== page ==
If we want to get dogs used to the leash and do not want it to cause stress and leash aggression, then we must be aware that a leash is not something the dog is born with and that it brings with it restrictions and dangers that the dog has must learn to classify. The dog initially reacts naturally, for example by biting the leash. Because he reacts biologically logically and in a self-protective way at this moment. We can't explain to him that he walks on a leash because HE HAS TO or because THAT'S GOOD. But we can get him used to walking on a leash.
How a dog learns
Every living being that is born initially comes into the world very focused on the ego. It thinks that its own behavior is a RE action ON THE behavior of the other person and of things that it feels (instincts & reflexes).
The living being does not yet know that its own behavior will also trigger reactions in others or that it will fundamentally have an influence on something. It acts exclusively reactively. This means that it REACTS from ITS OWN PERSPECTIVE to what is external, so it doesn't think about the fact that it also EFFECTS on the other person and the other person also thinks that they are only REACTING (to what is happening to them).
How the dog perceives the leash
If the dog feels that the leash is tight (pressure on the neck or the pull backwards through the harness), he does not know that this is because he has gone FORWARD. From his perspective, something suddenly HAPPENS to him. He then tries to find a solution to it. He then initially reacts purely intuitively, for example by wanting to wriggle out or sprinting forward. He then has further experiences and then learns that behavior A (trying to escape) leads to behavior B (stress, punishment) and then looks for a solution to avoid the stress and/or punishment.
This means that the dog lives in a world in which he believes that the stress/punishment is being done to him and therefore he does not understand that he himself is causing the pull on the leash. He thinks he's being pulled and he responds accordingly (since he doesn't want that).
Since we humans do not communicate with the dog in dog language (through movements, facial expressions and gestures), but rather want to control it with the leash, the dog has a problem understanding us. We can mitigate this by choosing the right leadership style and understanding intuitive behavior.
In the wild, the dog would perceive being on a leash as a drastic restriction on his ability to react, but also on his ability to act. This could also be fatal for the dog, as it would not be able to turn away from danger and would also be limited in its ability to communicate (e.g. via spatial distance, approaching slowly, turning around, running away). That's why it's usually very difficult to get dogs used to the leash if they haven't grown up with it.
Dogs constantly try to behave in a species-appropriate and de-escalating manner DESPITE the leash. This means that they try to behave “healthily” despite restrictions. This includes pursuing behavior that is conducive to their development. Despite being on a leash, most dogs are above all peaceful and compensate (de-escalate) a lot. This is because animals are not prone to violence, so they try to avoid violence (that's why they bite the leash and not your hand, although they could break it and then be "free"). As long as resources (a territory, food, protection) are guaranteed, dogs are generally peaceful in nature (with the exception of female dogs towards each other when they are in heat and male dogs towards each other when they meet female dogs in heat).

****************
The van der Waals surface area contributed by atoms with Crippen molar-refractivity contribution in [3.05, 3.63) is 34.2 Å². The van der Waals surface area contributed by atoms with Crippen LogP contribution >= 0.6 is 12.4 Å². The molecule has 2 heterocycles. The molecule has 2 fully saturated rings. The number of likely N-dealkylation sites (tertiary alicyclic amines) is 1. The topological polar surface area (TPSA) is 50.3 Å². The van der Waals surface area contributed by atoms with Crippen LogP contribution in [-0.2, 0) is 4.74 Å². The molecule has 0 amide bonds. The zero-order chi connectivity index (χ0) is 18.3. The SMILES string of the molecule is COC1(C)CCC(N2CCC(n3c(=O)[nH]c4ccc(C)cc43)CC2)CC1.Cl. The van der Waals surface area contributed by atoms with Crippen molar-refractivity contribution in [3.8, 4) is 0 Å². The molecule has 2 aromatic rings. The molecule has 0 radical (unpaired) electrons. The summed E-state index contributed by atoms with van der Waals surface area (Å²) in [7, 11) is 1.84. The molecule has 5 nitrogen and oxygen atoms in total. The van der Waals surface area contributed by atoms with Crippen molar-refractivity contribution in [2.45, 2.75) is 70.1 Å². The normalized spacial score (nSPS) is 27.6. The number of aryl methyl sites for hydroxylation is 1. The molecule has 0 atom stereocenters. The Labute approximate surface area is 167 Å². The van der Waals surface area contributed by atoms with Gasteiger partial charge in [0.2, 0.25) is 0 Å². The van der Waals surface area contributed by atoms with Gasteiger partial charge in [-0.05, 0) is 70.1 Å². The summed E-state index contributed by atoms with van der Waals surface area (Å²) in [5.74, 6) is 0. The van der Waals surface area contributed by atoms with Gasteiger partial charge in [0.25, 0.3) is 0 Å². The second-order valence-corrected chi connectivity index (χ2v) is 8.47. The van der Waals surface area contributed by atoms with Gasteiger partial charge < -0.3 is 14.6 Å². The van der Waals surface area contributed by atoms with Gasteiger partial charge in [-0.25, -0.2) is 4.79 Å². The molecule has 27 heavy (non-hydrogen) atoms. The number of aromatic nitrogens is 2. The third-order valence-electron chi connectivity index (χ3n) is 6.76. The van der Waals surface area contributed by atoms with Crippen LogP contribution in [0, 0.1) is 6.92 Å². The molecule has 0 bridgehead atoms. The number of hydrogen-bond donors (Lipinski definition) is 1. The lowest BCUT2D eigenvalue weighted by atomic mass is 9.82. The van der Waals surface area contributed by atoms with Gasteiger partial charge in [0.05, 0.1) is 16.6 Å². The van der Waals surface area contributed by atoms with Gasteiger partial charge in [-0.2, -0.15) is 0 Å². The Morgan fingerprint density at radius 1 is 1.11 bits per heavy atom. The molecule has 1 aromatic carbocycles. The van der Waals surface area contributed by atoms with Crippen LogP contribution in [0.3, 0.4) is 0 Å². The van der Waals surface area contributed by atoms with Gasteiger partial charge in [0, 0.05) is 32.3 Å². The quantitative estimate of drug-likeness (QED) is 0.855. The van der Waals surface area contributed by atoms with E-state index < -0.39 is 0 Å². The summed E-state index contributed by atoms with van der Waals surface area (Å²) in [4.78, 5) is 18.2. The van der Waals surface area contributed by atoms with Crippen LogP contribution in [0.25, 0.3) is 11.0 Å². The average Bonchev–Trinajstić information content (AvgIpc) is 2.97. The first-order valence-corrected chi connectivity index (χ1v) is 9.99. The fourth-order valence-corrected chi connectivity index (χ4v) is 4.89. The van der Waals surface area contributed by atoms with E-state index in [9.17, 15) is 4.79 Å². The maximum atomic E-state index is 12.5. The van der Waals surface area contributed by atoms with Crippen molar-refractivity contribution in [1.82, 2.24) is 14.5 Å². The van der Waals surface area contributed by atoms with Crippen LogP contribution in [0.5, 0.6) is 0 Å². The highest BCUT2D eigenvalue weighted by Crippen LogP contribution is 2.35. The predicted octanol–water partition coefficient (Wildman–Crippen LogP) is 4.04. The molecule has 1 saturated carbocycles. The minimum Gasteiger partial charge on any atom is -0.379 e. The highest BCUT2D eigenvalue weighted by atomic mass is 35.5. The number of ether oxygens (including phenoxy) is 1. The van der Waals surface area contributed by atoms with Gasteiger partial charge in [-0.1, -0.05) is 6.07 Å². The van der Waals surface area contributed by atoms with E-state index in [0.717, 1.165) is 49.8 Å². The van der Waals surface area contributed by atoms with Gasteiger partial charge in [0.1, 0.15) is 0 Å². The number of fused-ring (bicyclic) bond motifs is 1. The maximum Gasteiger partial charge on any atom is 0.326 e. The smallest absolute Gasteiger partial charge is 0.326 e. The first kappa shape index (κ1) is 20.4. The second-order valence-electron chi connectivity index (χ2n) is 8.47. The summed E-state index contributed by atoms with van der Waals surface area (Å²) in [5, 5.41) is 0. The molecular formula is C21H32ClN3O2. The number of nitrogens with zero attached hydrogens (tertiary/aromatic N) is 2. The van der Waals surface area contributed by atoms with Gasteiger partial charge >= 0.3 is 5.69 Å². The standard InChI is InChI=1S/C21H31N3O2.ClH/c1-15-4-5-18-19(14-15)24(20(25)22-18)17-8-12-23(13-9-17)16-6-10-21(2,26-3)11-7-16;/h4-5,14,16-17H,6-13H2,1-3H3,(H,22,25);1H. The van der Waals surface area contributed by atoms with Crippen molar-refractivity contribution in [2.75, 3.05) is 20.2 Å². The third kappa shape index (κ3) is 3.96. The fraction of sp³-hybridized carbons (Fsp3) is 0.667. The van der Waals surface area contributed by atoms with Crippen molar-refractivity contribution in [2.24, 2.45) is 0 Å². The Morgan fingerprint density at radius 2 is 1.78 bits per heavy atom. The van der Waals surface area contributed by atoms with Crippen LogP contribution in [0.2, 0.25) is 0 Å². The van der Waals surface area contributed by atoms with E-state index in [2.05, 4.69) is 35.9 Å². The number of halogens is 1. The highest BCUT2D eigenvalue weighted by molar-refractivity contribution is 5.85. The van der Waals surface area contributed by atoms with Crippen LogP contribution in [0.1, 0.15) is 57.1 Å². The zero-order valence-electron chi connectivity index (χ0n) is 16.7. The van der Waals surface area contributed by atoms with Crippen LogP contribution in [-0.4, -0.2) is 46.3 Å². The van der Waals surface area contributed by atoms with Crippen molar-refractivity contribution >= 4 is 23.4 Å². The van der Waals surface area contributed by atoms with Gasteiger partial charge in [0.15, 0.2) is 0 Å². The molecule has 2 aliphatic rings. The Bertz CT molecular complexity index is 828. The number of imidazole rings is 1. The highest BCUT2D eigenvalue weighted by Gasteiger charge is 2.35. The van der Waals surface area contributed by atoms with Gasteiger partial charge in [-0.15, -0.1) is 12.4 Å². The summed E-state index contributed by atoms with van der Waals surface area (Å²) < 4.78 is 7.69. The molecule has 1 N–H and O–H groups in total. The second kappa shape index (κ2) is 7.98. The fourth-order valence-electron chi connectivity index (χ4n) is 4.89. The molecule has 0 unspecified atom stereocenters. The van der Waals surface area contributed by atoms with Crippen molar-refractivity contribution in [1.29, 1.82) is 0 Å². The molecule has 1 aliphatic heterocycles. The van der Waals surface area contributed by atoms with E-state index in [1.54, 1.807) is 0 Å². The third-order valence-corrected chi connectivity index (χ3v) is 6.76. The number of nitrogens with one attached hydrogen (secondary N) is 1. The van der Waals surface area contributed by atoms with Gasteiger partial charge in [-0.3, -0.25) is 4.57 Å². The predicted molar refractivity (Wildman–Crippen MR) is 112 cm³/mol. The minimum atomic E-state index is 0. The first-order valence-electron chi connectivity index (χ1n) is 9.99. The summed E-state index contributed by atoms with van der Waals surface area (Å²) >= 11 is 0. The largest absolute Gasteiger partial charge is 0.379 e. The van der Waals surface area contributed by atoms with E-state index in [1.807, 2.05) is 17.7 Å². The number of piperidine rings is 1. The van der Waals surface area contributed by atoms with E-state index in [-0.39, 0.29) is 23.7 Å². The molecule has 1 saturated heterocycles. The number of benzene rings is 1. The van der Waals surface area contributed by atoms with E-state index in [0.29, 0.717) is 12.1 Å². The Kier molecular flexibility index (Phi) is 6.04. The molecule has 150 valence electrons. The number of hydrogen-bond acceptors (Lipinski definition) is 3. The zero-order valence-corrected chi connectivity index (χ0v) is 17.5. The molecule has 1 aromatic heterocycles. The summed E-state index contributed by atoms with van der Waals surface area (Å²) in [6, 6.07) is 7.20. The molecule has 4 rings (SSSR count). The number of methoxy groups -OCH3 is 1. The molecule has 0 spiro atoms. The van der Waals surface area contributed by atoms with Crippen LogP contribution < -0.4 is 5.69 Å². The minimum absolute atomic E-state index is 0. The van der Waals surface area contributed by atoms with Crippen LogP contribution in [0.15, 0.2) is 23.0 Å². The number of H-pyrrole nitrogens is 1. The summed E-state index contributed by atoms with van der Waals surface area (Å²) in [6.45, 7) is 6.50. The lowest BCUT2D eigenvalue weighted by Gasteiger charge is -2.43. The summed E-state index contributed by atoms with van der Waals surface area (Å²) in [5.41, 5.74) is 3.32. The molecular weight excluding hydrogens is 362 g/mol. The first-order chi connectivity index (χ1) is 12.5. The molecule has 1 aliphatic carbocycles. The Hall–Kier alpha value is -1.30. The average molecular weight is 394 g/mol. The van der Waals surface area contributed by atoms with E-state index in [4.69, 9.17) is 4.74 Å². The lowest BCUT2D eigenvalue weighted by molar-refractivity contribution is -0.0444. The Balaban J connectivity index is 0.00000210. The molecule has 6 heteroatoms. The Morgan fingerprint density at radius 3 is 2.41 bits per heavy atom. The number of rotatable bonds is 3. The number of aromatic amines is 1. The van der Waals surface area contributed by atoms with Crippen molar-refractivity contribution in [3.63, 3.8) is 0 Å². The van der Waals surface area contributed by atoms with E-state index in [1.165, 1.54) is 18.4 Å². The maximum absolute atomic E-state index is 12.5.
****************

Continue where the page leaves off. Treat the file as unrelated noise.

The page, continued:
How to teach the dog to tolerate the leash
In order to introduce the dog to un-natural things (such as walking on a leash), it is optimal to do this when he is an "infant" or young dog (like with us humans), because then his brain learns through habituation.
It is important to get the dog used to the leash early on, in short periods of time and with the right guide. Walking on a leash should only take place briefly every day, because the dog needs a lot of experience for its development, which it is difficult for him to do on a leash. Certain interactive experiences help the dog later on to be socially competent, to be able to assess himself and not to endanger others or himself, even without a leash. He is then also a perfect dog for other younger dogs who learn appropriate social behavior from him. Small male dogs in particular need to get along with large, socialized male dogs so that they don't simply knock them down. Both groups have to learn what makes the other tick and what their boundaries are. This is a particularly demanding task for small dog owners, especially if their dog is male.
We cannot save our dogs from walking on a leash, but we can understand what it means for the dog to walk on a leash and what factors walking on a leash make the situation more difficult for the dog.
This is our goal. to have a healthy dog that walks peacefully and relaxed on a leash because he orients himself to us and can read our signals. Continually threatening the dog on the leash to get him to walk on the leash is not a solution if you want to have a healthy and socially competent dog.
With the STURMFREI® harness we avoid provocations and the resulting compensation strategies in order to manage the stress on the leash. Dogs that grow up with the STURMFREI® can also meet other dogs on a leash, as they do not convey threatening signals to the other person during the interaction (rattling, strong muscle tension).